A leading member of the Church of England’s governing body is quitting, accusing bishops of heresy in a sign of bitter divides over same-sex relationships.
Lorna Ashworth, a staunch evangelical, cited a ‘revisionist agenda’ and ‘heretical teaching’ as she announced her resignation over the Church’s increasingly relaxed approach to gay couples.
‘I am no longer willing to sit around the table, pretending that we, as a governing body of the Church of England, are having legitimate conversations about mission. I refuse to be mistaken as one participating in the fanciful notion of “good disagreement”,’ she said in her resignation letter.
She told Christian Today there were ‘completely different agendas’ at work within the Church. She said her resignation was not just about sexuality but about a fundamental understanding of the gospel.
Ashworth is a longstanding and prominent conservative presence within the CofE and sits on the influential business committee that sets the agenda for the ruling general synod as well as the Archbishops’ Council – a senior advisory body to the Church.
She has spoken strongly against women bishops and gay marriage in the past and her departure will be a blow to evangelicals as they perceive the CofE is drifting towards allowing some form of gay blessing or official liturgy for same-sex couples.
Ashworth is also part of the conservative group Reform and warned evangelicals were being ‘squeezed out’ of the Church. She said the Archbishop of Canterbury’s plea for ‘good disagreement’ was impossible.
‘I don’t think we can have good disagreement about something that is about life and death,’ she said.
Evangelicals are increasingly nervous about the CofE’s direction after a report maintaining the status quo on the Church’s ban on gay marriage was rejected by the general synod. The Archbishops of Canterbury and York called for a ‘radical new Christian inclusion’ following the defeat last February and promised a new teaching document based on ‘a proper 21st century understanding of being human and of being sexual’.
Since then the Church backed a ban on gay cure therapies, called for bishops to investigate re-naming services after gender transition and is set to vote on whether to adopt official service to bless gay couples.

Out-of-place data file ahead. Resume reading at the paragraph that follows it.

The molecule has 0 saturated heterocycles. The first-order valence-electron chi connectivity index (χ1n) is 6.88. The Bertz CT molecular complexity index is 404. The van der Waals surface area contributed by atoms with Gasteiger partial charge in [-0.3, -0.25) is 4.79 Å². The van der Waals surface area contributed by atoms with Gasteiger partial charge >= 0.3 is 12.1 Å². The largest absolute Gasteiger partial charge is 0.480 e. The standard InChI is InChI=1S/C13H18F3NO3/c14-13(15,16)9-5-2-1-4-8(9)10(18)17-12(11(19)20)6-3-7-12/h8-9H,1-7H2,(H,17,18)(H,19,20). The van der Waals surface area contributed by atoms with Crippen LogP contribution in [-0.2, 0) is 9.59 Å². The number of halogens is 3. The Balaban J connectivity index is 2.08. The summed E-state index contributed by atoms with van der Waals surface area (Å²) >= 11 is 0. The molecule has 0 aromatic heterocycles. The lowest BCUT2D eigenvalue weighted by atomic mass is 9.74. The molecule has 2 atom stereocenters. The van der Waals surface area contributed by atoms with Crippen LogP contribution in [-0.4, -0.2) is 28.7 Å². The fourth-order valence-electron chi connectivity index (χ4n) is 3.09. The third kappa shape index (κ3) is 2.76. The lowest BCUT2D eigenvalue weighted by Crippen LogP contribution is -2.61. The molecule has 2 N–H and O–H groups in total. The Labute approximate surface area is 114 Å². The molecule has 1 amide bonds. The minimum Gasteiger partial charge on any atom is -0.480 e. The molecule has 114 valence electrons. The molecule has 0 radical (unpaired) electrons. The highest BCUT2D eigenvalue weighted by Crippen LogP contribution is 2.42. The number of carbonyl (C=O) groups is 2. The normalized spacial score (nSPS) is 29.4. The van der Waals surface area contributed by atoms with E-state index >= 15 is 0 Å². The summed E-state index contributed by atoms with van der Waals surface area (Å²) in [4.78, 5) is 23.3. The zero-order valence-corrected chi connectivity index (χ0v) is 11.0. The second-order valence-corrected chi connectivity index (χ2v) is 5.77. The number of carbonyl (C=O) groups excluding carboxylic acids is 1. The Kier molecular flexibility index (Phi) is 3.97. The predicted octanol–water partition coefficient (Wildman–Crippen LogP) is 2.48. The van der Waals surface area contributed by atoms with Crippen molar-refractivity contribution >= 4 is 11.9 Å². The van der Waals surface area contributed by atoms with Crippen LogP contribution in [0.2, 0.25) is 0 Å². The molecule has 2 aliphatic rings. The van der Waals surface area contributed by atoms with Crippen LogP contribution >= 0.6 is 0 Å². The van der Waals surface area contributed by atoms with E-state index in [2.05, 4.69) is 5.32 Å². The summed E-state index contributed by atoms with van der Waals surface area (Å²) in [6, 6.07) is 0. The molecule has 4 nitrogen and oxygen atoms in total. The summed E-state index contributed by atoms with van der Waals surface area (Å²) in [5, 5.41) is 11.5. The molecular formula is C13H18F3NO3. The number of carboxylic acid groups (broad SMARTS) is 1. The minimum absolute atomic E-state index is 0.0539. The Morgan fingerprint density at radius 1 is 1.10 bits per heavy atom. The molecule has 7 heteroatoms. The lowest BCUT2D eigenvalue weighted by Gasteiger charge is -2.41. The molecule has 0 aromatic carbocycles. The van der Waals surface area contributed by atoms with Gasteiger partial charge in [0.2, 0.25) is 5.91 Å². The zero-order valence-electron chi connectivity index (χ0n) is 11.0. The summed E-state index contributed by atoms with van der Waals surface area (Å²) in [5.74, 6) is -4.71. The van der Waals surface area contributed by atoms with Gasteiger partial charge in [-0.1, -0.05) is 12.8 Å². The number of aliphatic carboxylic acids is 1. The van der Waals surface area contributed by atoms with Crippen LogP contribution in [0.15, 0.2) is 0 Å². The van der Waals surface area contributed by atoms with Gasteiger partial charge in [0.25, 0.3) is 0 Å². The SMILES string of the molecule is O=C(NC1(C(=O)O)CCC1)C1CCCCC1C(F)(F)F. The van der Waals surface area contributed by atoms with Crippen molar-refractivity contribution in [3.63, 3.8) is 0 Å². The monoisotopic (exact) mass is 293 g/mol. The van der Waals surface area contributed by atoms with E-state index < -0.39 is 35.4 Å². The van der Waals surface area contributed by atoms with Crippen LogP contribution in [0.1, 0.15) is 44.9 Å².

Increasingly fraught language has followed with conservative bodies plotting a breakaway Anglican church in the UK.
‘She goes because she does not want to be drawn into compromise with those who seek to revise the plain teaching of Scripture. I pay tribute to her sincerity and courage,’ he said.
But he added the Church’s teachings are ‘based squarely on the authority of the Bible and I support every effort to sustain, promote and defend this.
‘For me, that means continuing to minister within the Church of England, defending its historic commitment to Scripture.’
‘Her prayerfulness, magnanimity, and her grasp of all matters in hand has been a great asset to us all,’ he said.
‘Those who elected her were of the view that she had much to give to the working of the Council, especially in the area of Renewal and Reform. However, I do not share her doubts that the Church of England will be part of God’s renewal of the Christian faith in this nation.
‘I am convinced that the Church of England remains faithful to the gospel of Jesus Christ and will move forward rooted in the Christian faith as we have received it. I share Lorna’s passion to make disciples in all nations and her conviction that God will continue to build his Church in this nation.